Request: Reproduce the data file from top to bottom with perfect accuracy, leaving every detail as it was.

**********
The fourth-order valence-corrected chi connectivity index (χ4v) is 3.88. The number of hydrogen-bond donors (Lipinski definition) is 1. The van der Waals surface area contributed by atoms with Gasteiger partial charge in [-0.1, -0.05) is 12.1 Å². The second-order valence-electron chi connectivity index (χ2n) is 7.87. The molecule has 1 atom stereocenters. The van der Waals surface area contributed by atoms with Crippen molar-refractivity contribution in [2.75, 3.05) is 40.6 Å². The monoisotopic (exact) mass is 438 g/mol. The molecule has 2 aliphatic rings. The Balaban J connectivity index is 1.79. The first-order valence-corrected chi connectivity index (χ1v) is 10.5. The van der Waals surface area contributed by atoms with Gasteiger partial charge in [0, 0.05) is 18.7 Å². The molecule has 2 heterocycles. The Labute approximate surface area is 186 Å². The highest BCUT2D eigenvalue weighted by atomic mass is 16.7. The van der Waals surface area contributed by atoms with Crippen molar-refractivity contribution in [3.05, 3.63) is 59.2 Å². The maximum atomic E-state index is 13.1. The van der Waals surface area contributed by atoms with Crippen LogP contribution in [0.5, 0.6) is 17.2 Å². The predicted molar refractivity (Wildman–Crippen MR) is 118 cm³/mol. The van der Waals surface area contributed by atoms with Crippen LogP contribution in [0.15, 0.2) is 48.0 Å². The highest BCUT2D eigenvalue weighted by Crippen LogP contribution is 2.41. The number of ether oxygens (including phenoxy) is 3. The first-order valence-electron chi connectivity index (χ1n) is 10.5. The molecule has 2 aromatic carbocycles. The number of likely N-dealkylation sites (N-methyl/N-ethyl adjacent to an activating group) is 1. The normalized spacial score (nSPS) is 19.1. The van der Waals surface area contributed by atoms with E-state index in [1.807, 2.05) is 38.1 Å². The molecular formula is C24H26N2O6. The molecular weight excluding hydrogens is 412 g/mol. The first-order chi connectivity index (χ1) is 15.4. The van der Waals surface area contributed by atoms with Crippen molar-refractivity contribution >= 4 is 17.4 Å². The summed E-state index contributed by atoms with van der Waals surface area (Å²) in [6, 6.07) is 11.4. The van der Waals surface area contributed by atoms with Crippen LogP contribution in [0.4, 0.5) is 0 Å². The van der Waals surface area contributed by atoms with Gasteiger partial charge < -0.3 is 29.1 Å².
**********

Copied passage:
The fourth-order valence-corrected chi connectivity index (χ4v) is 3.88. The number of hydrogen-bond donors (Lipinski definition) is 1. The van der Waals surface area contributed by atoms with Gasteiger partial charge in [-0.1, -0.05) is 12.1 Å². The second-order valence-electron chi connectivity index (χ2n) is 7.87. The molecule has 1 atom stereocenters. The van der Waals surface area contributed by atoms with Crippen molar-refractivity contribution in [2.75, 3.05) is 40.6 Å². The monoisotopic (exact) mass is 438 g/mol. The molecule has 2 aliphatic rings. The Balaban J connectivity index is 1.79. The first-order valence-corrected chi connectivity index (χ1v) is 10.5. The van der Waals surface area contributed by atoms with Gasteiger partial charge in [0, 0.05) is 18.7 Å². The molecule has 2 heterocycles. The Labute approximate surface area is 186 Å². The highest BCUT2D eigenvalue weighted by atomic mass is 16.7. The van der Waals surface area contributed by atoms with Crippen molar-refractivity contribution in [3.05, 3.63) is 59.2 Å². The maximum atomic E-state index is 13.1. The van der Waals surface area contributed by atoms with Crippen LogP contribution in [0.5, 0.6) is 17.2 Å². The predicted molar refractivity (Wildman–Crippen MR) is 118 cm³/mol. The van der Waals surface area contributed by atoms with Crippen LogP contribution in [0.15, 0.2) is 48.0 Å². The highest BCUT2D eigenvalue weighted by Crippen LogP contribution is 2.41. The number of ether oxygens (including phenoxy) is 3. The first-order valence-electron chi connectivity index (χ1n) is 10.5. The molecule has 2 aromatic carbocycles. The number of likely N-dealkylation sites (N-methyl/N-ethyl adjacent to an activating group) is 1. The normalized spacial score (nSPS) is 19.1. The van der Waals surface area contributed by atoms with E-state index in [1.807, 2.05) is 38.1 Å². The molecular formula is C24H26N2O6. The molecular weight excluding hydrogens is 412 g/mol. The first-order chi connectivity index (χ1) is 15.4. The van der Waals surface area contributed by atoms with Crippen molar-refractivity contribution >= 4 is 17.4 Å². The summed E-state index contributed by atoms with van der Waals surface area (Å²) in [6, 6.07) is 11.4. The van der Waals surface area contributed by atoms with Crippen LogP contribution in [0.4, 0.5) is 0 Å². The van der Waals surface area contributed by atoms with Gasteiger partial charge < -0.3 is 29.1 Å².